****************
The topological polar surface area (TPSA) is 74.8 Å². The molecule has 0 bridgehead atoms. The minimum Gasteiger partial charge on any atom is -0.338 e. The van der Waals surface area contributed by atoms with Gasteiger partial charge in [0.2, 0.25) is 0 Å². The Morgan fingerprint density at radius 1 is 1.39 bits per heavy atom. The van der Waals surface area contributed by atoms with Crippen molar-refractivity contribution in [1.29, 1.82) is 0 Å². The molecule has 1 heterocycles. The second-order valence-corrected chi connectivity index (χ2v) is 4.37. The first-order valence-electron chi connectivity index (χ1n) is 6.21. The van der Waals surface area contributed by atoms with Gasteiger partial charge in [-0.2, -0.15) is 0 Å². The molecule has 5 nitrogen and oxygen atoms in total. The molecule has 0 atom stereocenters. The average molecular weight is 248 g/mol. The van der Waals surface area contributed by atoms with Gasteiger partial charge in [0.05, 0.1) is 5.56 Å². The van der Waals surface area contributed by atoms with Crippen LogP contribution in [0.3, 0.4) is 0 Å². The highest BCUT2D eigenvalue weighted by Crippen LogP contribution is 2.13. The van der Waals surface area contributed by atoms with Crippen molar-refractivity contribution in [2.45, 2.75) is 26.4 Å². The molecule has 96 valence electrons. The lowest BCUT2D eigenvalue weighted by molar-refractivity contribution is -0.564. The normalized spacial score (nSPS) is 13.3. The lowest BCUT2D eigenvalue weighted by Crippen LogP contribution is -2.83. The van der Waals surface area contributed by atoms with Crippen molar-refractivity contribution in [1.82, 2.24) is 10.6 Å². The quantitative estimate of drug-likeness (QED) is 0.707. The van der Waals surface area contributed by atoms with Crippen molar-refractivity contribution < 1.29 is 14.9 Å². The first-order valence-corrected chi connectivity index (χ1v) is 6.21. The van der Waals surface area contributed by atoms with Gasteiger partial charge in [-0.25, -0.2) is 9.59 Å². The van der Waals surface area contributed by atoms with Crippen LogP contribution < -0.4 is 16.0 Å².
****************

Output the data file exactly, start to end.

The topological polar surface area (TPSA) is 74.8 Å². The molecule has 0 bridgehead atoms. The minimum Gasteiger partial charge on any atom is -0.338 e. The van der Waals surface area contributed by atoms with Gasteiger partial charge in [0.2, 0.25) is 0 Å². The Morgan fingerprint density at radius 1 is 1.39 bits per heavy atom. The van der Waals surface area contributed by atoms with Crippen molar-refractivity contribution in [1.29, 1.82) is 0 Å². The molecule has 1 heterocycles. The second-order valence-corrected chi connectivity index (χ2v) is 4.37. The first-order valence-electron chi connectivity index (χ1n) is 6.21. The van der Waals surface area contributed by atoms with Gasteiger partial charge in [-0.2, -0.15) is 0 Å². The molecule has 5 nitrogen and oxygen atoms in total. The molecule has 0 atom stereocenters. The average molecular weight is 248 g/mol. The van der Waals surface area contributed by atoms with Gasteiger partial charge in [0.05, 0.1) is 5.56 Å². The van der Waals surface area contributed by atoms with Crippen LogP contribution in [0.3, 0.4) is 0 Å². The highest BCUT2D eigenvalue weighted by Crippen LogP contribution is 2.13. The van der Waals surface area contributed by atoms with Crippen molar-refractivity contribution in [2.45, 2.75) is 26.4 Å². The molecule has 96 valence electrons. The lowest BCUT2D eigenvalue weighted by molar-refractivity contribution is -0.564. The normalized spacial score (nSPS) is 13.3. The lowest BCUT2D eigenvalue weighted by Crippen LogP contribution is -2.83. The van der Waals surface area contributed by atoms with Crippen molar-refractivity contribution in [1.82, 2.24) is 10.6 Å². The quantitative estimate of drug-likeness (QED) is 0.707. The van der Waals surface area contributed by atoms with Crippen molar-refractivity contribution < 1.29 is 14.9 Å². The first-order valence-corrected chi connectivity index (χ1v) is 6.21. The van der Waals surface area contributed by atoms with Gasteiger partial charge in [-0.25, -0.2) is 9.59 Å². The van der Waals surface area contributed by atoms with Crippen LogP contribution < -0.4 is 16.0 Å².